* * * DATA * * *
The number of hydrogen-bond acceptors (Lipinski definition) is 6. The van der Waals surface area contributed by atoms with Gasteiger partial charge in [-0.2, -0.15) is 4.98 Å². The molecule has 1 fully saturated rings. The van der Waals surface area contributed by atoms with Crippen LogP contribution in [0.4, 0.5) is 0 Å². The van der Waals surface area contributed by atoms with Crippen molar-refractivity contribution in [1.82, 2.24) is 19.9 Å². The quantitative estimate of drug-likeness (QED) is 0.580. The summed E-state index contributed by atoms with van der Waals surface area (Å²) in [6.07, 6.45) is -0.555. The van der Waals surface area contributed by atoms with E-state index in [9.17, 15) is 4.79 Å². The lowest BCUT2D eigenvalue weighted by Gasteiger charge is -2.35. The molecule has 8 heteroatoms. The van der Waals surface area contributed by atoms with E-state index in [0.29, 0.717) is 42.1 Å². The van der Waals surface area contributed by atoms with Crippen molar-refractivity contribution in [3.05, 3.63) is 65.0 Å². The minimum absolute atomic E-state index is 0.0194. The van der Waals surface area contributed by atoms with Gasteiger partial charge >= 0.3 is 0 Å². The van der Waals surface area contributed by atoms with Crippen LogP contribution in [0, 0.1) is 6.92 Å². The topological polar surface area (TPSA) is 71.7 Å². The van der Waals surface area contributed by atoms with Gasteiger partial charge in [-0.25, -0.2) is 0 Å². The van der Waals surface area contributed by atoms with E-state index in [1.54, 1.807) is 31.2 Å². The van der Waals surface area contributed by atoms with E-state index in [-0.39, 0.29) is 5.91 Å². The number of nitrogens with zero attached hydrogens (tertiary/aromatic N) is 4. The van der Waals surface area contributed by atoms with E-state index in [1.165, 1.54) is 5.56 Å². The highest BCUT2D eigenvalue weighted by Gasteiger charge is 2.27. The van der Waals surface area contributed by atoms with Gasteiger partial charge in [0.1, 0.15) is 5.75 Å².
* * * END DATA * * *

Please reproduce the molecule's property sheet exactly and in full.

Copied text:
The number of hydrogen-bond acceptors (Lipinski definition) is 6. The van der Waals surface area contributed by atoms with Gasteiger partial charge in [-0.2, -0.15) is 4.98 Å². The molecule has 1 fully saturated rings. The van der Waals surface area contributed by atoms with Crippen LogP contribution in [0.4, 0.5) is 0 Å². The van der Waals surface area contributed by atoms with Crippen molar-refractivity contribution in [1.82, 2.24) is 19.9 Å². The quantitative estimate of drug-likeness (QED) is 0.580. The summed E-state index contributed by atoms with van der Waals surface area (Å²) in [6.07, 6.45) is -0.555. The van der Waals surface area contributed by atoms with E-state index in [9.17, 15) is 4.79 Å². The lowest BCUT2D eigenvalue weighted by Gasteiger charge is -2.35. The molecule has 8 heteroatoms. The van der Waals surface area contributed by atoms with E-state index in [0.29, 0.717) is 42.1 Å². The van der Waals surface area contributed by atoms with Crippen molar-refractivity contribution in [3.05, 3.63) is 65.0 Å². The minimum absolute atomic E-state index is 0.0194. The van der Waals surface area contributed by atoms with Gasteiger partial charge >= 0.3 is 0 Å². The van der Waals surface area contributed by atoms with Crippen LogP contribution in [0, 0.1) is 6.92 Å². The topological polar surface area (TPSA) is 71.7 Å². The van der Waals surface area contributed by atoms with Gasteiger partial charge in [-0.25, -0.2) is 0 Å². The van der Waals surface area contributed by atoms with E-state index in [1.54, 1.807) is 31.2 Å². The van der Waals surface area contributed by atoms with E-state index in [-0.39, 0.29) is 5.91 Å². The number of nitrogens with zero attached hydrogens (tertiary/aromatic N) is 4. The van der Waals surface area contributed by atoms with E-state index in [1.165, 1.54) is 5.56 Å². The highest BCUT2D eigenvalue weighted by Gasteiger charge is 2.27. The van der Waals surface area contributed by atoms with Gasteiger partial charge in [0.1, 0.15) is 5.75 Å².